The final step is to avoid really literal design. Serious games have a bad reputation for being about what they are about. An example would be a game about recycling that awards the player points for recycling. We call this “On the Nose” design. This is a term borrowed from film, and (in film) is avoided because it disrespects the actor’s ability to interpret the character themselves therefore disregarding their skill as an actor. Similarly, when making on the nose designs, you aren’t trusting your players to make inferences on their own. It’s a condescending design method and very boring, as the obvious is rarely engaging. Your players will know, and they won’t like you.

To take this idea a further, we always attempt to put misdirection into our game designs. When players come expecting to play a certain type of game, subverting their expectations is a really great way to get them to pay attention. In our game Broken Cities, we wanted to get climate scientists to think about climate strategy that was pragmatic enough for actual adoption. To do this, we made them role-play as land barons developing a new city. Their actions had climate consequences in the form of emissions, which they had to keep below a certain national median. The “goal” of the game was to be the richest builder in the city. The fastest way to achieve this goal was to participate in activities they abhor as climate scientists: polluting the environment. The game’s system was setup in a way to reward pollution with capital, similar to the manner in which capitalism can also reward a greedy land baron.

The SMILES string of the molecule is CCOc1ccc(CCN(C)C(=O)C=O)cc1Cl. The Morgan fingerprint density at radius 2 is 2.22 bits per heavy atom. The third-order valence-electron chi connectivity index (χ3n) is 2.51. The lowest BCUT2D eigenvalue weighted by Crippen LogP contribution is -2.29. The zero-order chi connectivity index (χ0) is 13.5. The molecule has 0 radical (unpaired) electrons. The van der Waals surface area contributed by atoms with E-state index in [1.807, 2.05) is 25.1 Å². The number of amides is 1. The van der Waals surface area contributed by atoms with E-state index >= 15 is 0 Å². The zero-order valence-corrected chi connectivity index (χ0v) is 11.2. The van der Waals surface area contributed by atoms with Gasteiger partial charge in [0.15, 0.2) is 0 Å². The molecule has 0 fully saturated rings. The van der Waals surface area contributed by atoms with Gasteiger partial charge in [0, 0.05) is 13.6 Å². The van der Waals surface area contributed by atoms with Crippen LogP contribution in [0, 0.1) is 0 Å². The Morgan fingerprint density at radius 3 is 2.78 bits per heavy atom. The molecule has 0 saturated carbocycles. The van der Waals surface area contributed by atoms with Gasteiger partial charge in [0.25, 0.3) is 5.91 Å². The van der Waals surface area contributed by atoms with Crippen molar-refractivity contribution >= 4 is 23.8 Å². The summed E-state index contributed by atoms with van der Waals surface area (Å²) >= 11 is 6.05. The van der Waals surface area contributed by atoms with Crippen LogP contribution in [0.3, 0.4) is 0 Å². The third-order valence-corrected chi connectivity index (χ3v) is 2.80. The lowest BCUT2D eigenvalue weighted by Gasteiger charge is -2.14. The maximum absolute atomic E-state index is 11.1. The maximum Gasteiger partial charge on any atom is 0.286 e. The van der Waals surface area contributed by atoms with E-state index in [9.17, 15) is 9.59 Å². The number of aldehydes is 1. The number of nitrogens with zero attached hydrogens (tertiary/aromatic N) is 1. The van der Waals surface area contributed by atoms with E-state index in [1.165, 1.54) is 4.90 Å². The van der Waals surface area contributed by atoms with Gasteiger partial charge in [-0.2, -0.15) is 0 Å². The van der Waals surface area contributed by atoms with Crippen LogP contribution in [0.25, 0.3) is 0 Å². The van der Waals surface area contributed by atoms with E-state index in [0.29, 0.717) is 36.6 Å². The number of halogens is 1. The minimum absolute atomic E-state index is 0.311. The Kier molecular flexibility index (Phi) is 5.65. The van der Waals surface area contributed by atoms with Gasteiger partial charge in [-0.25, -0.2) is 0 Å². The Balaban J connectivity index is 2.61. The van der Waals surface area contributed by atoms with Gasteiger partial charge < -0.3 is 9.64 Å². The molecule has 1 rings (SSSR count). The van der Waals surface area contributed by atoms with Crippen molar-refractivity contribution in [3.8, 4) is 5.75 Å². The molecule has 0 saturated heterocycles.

Design More, Design Better